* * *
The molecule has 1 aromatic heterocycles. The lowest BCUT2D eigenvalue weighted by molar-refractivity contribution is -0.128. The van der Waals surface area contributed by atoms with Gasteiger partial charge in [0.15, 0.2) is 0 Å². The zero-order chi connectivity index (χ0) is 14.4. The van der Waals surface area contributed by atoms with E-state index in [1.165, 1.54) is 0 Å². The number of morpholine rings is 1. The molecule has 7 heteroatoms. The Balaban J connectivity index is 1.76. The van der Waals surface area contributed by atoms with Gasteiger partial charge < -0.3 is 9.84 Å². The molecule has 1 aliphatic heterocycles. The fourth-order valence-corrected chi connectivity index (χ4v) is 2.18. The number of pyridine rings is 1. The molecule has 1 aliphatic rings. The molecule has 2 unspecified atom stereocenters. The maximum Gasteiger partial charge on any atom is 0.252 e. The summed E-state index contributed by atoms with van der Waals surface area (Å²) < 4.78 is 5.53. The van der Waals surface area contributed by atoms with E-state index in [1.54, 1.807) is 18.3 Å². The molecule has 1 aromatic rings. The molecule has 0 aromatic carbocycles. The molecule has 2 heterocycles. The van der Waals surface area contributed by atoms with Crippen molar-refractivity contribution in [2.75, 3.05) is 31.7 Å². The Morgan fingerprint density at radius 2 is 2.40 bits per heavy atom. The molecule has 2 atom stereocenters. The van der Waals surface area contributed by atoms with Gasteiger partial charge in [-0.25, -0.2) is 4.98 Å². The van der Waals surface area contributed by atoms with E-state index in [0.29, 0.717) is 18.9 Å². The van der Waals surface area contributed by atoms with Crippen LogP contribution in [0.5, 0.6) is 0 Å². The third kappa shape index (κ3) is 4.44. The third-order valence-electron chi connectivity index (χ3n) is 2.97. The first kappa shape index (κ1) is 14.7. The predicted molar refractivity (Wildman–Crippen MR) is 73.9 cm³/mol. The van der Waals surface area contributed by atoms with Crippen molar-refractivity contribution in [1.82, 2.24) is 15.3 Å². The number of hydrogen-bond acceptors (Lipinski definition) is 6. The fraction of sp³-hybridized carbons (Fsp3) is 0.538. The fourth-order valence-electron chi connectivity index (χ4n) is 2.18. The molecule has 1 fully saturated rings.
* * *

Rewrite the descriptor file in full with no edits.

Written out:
The molecule has 1 aromatic heterocycles. The lowest BCUT2D eigenvalue weighted by molar-refractivity contribution is -0.128. The van der Waals surface area contributed by atoms with Gasteiger partial charge in [0.15, 0.2) is 0 Å². The zero-order chi connectivity index (χ0) is 14.4. The van der Waals surface area contributed by atoms with E-state index in [1.165, 1.54) is 0 Å². The number of morpholine rings is 1. The molecule has 7 heteroatoms. The Balaban J connectivity index is 1.76. The van der Waals surface area contributed by atoms with Gasteiger partial charge < -0.3 is 9.84 Å². The molecule has 1 aliphatic heterocycles. The fourth-order valence-corrected chi connectivity index (χ4v) is 2.18. The number of pyridine rings is 1. The molecule has 1 aliphatic rings. The molecule has 2 unspecified atom stereocenters. The maximum Gasteiger partial charge on any atom is 0.252 e. The summed E-state index contributed by atoms with van der Waals surface area (Å²) < 4.78 is 5.53. The van der Waals surface area contributed by atoms with E-state index in [1.54, 1.807) is 18.3 Å². The molecule has 1 aromatic rings. The molecule has 0 aromatic carbocycles. The molecule has 2 heterocycles. The van der Waals surface area contributed by atoms with Crippen molar-refractivity contribution in [2.75, 3.05) is 31.7 Å². The Morgan fingerprint density at radius 2 is 2.40 bits per heavy atom. The molecule has 2 atom stereocenters. The van der Waals surface area contributed by atoms with Gasteiger partial charge in [-0.25, -0.2) is 4.98 Å². The van der Waals surface area contributed by atoms with E-state index in [0.29, 0.717) is 18.9 Å². The van der Waals surface area contributed by atoms with Crippen LogP contribution in [0.5, 0.6) is 0 Å². The third kappa shape index (κ3) is 4.44. The third-order valence-electron chi connectivity index (χ3n) is 2.97. The first kappa shape index (κ1) is 14.7. The predicted molar refractivity (Wildman–Crippen MR) is 73.9 cm³/mol. The van der Waals surface area contributed by atoms with Crippen molar-refractivity contribution in [1.82, 2.24) is 15.3 Å². The number of hydrogen-bond acceptors (Lipinski definition) is 6. The fraction of sp³-hybridized carbons (Fsp3) is 0.538. The fourth-order valence-electron chi connectivity index (χ4n) is 2.18. The molecule has 1 fully saturated rings.